THE BLOG

Look at the Future, But Let's Not Forget the Individual

27/05/2015 12:54 BST | Updated 25/05/2016 10:59 BST

Scanning through the newspapers, we are never short of a story about our ageing population and the effects that longer life expectancy is having on many of the services we rely on. Campaigns such as Dementia Awareness Week are important in changing public perceptions, but with the estimation that at least two million will be people living with dementia by 2050, how can the health and care sectors deal with this challenge?

It is no secret that there is no one-size-fits-all solution to providing care for those living with dementia, as there are many different types and every individual is unique. But what is becoming clear is the need for care providers to prepare their services for the future.

We read or hear about some of the probable causes of dementia and the investment in research and studies to prevent future generations from developing the condition, but what is often ignored is the importance of implementing practical, innovative ways of helping people who are living with dementia right now.

When working day-to-day with residents, it becomes apparent that even the smallest changes can have the biggest impact. For example swapping baths for showers if that is what an individual is used to, or accommodating an early breakfast if they have always been an early riser. These adaptions allow the residents to feel more comfortable in their surroundings and enhance their quality of life.

At Anchor, we pride ourselves on providing the highest quality dementia care to our residents and a commitment to person-centred care is pivotal to us delivering this. We are constantly working alongside our in-house dementia experts who have helped us develop a new, innovative model of care called Anchor Inspires which seeks to fully understand and enhance the lives of people living with dementia.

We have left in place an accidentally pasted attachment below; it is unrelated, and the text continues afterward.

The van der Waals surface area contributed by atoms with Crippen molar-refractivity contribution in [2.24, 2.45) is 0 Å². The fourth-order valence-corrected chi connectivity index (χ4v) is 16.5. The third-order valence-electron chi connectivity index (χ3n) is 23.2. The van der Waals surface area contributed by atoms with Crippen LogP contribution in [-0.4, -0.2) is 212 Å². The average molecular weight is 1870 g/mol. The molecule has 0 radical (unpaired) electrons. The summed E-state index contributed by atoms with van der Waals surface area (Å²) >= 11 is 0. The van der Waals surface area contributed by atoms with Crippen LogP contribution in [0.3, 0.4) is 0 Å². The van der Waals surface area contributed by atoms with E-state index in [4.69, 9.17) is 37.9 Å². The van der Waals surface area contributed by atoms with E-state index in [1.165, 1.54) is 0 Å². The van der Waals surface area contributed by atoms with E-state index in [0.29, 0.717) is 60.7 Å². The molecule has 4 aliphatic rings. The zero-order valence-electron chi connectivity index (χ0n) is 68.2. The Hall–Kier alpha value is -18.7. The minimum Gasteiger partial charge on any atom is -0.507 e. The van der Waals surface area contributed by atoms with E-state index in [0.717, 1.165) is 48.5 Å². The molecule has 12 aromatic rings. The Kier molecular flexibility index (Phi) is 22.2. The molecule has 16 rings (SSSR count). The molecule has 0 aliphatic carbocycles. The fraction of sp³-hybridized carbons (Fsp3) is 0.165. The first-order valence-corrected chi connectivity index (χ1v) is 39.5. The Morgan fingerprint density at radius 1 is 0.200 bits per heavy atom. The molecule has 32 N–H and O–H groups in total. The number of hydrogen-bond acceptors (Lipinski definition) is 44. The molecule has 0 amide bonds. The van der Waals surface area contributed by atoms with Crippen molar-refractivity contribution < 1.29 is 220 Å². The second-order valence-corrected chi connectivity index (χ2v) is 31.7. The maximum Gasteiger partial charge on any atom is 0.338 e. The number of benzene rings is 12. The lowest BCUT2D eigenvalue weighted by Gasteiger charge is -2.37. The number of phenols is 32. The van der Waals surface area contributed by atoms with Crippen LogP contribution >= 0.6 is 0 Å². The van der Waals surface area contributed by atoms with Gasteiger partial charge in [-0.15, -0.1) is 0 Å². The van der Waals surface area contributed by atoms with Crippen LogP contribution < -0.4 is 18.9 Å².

It focuses on four key areas of specialist care - memories, safe living, activities and companionship. Each element is essential and looks at different aspects of a resident's personality and environment.

Working with families is a key element of the specialist care we provide at Anchor, and is a core part of the 'companionship' element of Anchor Inspires. Relatives can often contribute valuable memories and belongings that can help their family member living with dementia. At our care homes we use photographs to provide opportunities for residents to reminisce, and work with family members to ensure each individual's surroundings are tailored to meet their needs and similar to their living environment prior to moving to the home, where possible.

Small changes to help residents adapt to the care home environment can have a huge impact, as often confusion, memory loss, and anxiousness are common symptoms. It is these adaptions that should take priority for the care industry, and the delivery of person-centred care.

Looking ahead, we are concentrating on how to provide the best care and quality of life for people living with dementia but also providing adequate support to their families. Our guide for families about supporting someone living with dementia is available here.

So, let's keep focussing on ways to prevent dementia in the future and to invest in research to examine cures, which will undoubtedly make a huge impact on future generations. However, let's not forget those people living with dementia now - who deserve to be recognised first and foremost as individuals, rather being defined by their condition.